Adama Delphine Fawundu

Adama Delphine Fawundu’s artistic practice is rooted in African-centered ontologies that challenge Westernized values of constructed social hierarchies based on race, gender, and class. Over the past decade, her work has evolved from traditional photography to a multidisciplinary practice; she uses photography, video, assemblage, installation, and sound to weave together themes such as memory, migration, identity, place, space, and the imaginary. Her diverse West African heritage (Mende, Krim, Bubi, Bamileke) and lineage within the Black Atlas serves as inspiration for her research. She uses collage methods to piece together imagery, sound and materials from specific cultures and spaces to create new visual and auditory languages. Her body is the focus of most of the works as it represents a universal body.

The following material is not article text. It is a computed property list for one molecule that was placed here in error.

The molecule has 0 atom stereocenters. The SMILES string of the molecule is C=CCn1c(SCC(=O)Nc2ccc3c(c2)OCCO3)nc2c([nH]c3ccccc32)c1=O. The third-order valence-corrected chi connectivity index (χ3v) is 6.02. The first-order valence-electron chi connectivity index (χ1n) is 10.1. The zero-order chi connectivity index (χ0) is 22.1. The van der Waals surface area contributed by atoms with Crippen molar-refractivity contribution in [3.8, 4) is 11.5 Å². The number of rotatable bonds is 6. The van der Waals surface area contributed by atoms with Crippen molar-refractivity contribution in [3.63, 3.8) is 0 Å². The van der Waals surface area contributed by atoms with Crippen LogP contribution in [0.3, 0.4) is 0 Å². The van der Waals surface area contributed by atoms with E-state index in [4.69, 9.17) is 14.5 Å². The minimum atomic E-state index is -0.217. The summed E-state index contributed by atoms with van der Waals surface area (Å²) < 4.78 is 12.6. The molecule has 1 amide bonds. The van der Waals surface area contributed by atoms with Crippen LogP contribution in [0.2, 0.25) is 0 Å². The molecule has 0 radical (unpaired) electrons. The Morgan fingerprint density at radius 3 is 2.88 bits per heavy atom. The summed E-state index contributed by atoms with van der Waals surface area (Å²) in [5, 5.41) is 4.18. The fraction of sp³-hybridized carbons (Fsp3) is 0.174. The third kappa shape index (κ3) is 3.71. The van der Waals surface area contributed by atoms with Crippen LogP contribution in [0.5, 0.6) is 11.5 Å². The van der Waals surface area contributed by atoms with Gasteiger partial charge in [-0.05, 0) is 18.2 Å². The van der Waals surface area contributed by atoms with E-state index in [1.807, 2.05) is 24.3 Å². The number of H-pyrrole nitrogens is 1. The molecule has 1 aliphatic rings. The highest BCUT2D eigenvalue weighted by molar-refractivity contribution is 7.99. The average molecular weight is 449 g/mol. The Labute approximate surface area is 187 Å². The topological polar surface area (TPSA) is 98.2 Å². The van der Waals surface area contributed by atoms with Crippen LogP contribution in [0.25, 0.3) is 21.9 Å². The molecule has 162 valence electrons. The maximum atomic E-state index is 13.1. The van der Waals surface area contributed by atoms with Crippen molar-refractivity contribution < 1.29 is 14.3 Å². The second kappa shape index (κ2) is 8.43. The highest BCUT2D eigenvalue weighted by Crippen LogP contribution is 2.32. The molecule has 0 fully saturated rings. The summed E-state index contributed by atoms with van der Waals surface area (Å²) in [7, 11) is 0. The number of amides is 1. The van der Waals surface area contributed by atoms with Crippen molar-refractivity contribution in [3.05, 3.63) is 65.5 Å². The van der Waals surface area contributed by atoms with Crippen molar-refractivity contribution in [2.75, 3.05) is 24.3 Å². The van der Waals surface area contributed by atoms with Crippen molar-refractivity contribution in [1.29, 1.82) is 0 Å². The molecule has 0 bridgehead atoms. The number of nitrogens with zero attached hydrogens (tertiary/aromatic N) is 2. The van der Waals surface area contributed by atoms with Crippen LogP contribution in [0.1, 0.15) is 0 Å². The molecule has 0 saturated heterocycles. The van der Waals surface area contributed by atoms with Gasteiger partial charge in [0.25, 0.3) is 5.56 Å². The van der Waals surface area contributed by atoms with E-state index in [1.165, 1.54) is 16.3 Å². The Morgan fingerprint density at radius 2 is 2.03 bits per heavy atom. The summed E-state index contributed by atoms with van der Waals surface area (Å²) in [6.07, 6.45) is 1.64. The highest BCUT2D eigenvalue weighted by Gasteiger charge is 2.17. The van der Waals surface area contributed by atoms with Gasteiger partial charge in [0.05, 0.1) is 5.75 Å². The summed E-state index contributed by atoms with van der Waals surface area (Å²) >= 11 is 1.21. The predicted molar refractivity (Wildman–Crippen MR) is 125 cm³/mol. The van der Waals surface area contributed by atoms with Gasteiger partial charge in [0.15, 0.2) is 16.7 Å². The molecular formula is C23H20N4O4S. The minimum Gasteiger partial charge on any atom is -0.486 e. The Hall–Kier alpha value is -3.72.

Historical and cultural symbols like water, cotton, hair, and cowrie shells are consistent in Fawundu’s work, and she contemplates the natural landscape and a natural care for the earth. Fawundu’s work has been exhibited at the Museum of the African Diaspora in San Francisco, El Museo del Barrio in New York and at Project for Empty Space in Newark. She is an associate professor of photography at Colombia University in New York, where she currently lives and works.

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